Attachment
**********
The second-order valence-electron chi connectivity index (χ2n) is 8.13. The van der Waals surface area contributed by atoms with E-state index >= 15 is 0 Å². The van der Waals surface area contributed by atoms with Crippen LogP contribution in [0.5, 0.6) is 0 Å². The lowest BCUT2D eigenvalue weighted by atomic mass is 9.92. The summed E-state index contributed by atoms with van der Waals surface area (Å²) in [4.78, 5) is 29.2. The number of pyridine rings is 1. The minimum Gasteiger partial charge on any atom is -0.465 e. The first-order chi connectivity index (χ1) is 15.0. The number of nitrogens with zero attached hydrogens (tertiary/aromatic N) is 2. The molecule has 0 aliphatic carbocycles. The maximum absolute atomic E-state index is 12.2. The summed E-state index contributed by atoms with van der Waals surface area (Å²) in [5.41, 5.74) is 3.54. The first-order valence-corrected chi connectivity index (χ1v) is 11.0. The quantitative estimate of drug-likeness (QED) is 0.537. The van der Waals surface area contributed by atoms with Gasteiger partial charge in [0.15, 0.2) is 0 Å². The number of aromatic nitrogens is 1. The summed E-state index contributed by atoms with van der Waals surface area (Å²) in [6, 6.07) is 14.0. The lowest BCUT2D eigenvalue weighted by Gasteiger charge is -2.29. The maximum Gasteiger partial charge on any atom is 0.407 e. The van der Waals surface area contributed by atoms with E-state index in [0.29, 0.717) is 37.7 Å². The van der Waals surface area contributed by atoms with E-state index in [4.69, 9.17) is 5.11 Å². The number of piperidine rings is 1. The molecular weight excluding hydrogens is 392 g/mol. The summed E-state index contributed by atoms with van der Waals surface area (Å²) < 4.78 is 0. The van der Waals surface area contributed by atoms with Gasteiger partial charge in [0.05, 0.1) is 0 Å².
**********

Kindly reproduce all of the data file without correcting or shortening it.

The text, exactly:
The second-order valence-electron chi connectivity index (χ2n) is 8.13. The van der Waals surface area contributed by atoms with E-state index >= 15 is 0 Å². The van der Waals surface area contributed by atoms with Crippen LogP contribution in [0.5, 0.6) is 0 Å². The lowest BCUT2D eigenvalue weighted by atomic mass is 9.92. The summed E-state index contributed by atoms with van der Waals surface area (Å²) in [4.78, 5) is 29.2. The number of pyridine rings is 1. The minimum Gasteiger partial charge on any atom is -0.465 e. The first-order chi connectivity index (χ1) is 15.0. The number of nitrogens with zero attached hydrogens (tertiary/aromatic N) is 2. The molecule has 0 aliphatic carbocycles. The maximum absolute atomic E-state index is 12.2. The summed E-state index contributed by atoms with van der Waals surface area (Å²) in [5.41, 5.74) is 3.54. The first-order valence-corrected chi connectivity index (χ1v) is 11.0. The quantitative estimate of drug-likeness (QED) is 0.537. The van der Waals surface area contributed by atoms with Gasteiger partial charge in [0.15, 0.2) is 0 Å². The number of aromatic nitrogens is 1. The summed E-state index contributed by atoms with van der Waals surface area (Å²) in [6, 6.07) is 14.0. The lowest BCUT2D eigenvalue weighted by Gasteiger charge is -2.29. The maximum Gasteiger partial charge on any atom is 0.407 e. The van der Waals surface area contributed by atoms with E-state index in [0.29, 0.717) is 37.7 Å². The van der Waals surface area contributed by atoms with E-state index in [4.69, 9.17) is 5.11 Å². The number of piperidine rings is 1. The molecular weight excluding hydrogens is 392 g/mol. The summed E-state index contributed by atoms with van der Waals surface area (Å²) < 4.78 is 0. The van der Waals surface area contributed by atoms with Gasteiger partial charge in [0.05, 0.1) is 0 Å².